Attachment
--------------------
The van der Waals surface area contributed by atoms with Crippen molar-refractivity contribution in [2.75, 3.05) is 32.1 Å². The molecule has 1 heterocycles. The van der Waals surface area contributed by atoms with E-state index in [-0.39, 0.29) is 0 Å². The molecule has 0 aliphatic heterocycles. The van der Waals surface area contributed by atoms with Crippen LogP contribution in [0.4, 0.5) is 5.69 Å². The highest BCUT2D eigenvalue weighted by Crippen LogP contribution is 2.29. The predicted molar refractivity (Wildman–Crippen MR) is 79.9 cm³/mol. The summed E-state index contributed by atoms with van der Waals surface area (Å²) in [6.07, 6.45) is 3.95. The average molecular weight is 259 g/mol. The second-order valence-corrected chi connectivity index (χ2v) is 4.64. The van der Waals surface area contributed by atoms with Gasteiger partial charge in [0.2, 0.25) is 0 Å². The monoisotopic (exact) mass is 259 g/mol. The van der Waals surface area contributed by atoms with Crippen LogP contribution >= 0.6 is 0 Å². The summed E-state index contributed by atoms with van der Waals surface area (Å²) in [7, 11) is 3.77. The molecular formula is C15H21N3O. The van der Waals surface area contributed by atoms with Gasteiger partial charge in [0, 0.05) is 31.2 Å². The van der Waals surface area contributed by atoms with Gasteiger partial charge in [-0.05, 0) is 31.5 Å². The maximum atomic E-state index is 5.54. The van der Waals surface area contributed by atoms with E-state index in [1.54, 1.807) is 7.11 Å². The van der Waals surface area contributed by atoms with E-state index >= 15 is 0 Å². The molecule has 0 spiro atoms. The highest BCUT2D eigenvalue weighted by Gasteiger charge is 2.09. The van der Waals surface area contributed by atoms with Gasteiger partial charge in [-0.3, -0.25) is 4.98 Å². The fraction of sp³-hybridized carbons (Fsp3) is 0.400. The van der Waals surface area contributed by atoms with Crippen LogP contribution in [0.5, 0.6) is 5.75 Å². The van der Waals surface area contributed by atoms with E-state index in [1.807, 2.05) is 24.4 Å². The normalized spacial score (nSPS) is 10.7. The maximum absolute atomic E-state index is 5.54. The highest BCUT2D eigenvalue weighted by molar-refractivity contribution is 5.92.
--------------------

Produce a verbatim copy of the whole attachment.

The van der Waals surface area contributed by atoms with Crippen molar-refractivity contribution in [2.75, 3.05) is 32.1 Å². The molecule has 1 heterocycles. The van der Waals surface area contributed by atoms with E-state index in [-0.39, 0.29) is 0 Å². The molecule has 0 aliphatic heterocycles. The van der Waals surface area contributed by atoms with Crippen LogP contribution in [0.4, 0.5) is 5.69 Å². The highest BCUT2D eigenvalue weighted by Crippen LogP contribution is 2.29. The predicted molar refractivity (Wildman–Crippen MR) is 79.9 cm³/mol. The summed E-state index contributed by atoms with van der Waals surface area (Å²) in [6.07, 6.45) is 3.95. The average molecular weight is 259 g/mol. The second-order valence-corrected chi connectivity index (χ2v) is 4.64. The van der Waals surface area contributed by atoms with Gasteiger partial charge in [0.2, 0.25) is 0 Å². The monoisotopic (exact) mass is 259 g/mol. The van der Waals surface area contributed by atoms with Crippen LogP contribution >= 0.6 is 0 Å². The summed E-state index contributed by atoms with van der Waals surface area (Å²) in [7, 11) is 3.77. The molecular formula is C15H21N3O. The van der Waals surface area contributed by atoms with Gasteiger partial charge in [0, 0.05) is 31.2 Å². The van der Waals surface area contributed by atoms with Gasteiger partial charge in [-0.05, 0) is 31.5 Å². The maximum atomic E-state index is 5.54. The van der Waals surface area contributed by atoms with E-state index in [1.54, 1.807) is 7.11 Å². The van der Waals surface area contributed by atoms with E-state index >= 15 is 0 Å². The molecule has 0 spiro atoms. The highest BCUT2D eigenvalue weighted by Gasteiger charge is 2.09. The van der Waals surface area contributed by atoms with Gasteiger partial charge in [-0.3, -0.25) is 4.98 Å². The fraction of sp³-hybridized carbons (Fsp3) is 0.400. The van der Waals surface area contributed by atoms with Crippen LogP contribution in [0.5, 0.6) is 5.75 Å². The van der Waals surface area contributed by atoms with E-state index in [1.807, 2.05) is 24.4 Å². The normalized spacial score (nSPS) is 10.7. The maximum absolute atomic E-state index is 5.54. The highest BCUT2D eigenvalue weighted by molar-refractivity contribution is 5.92.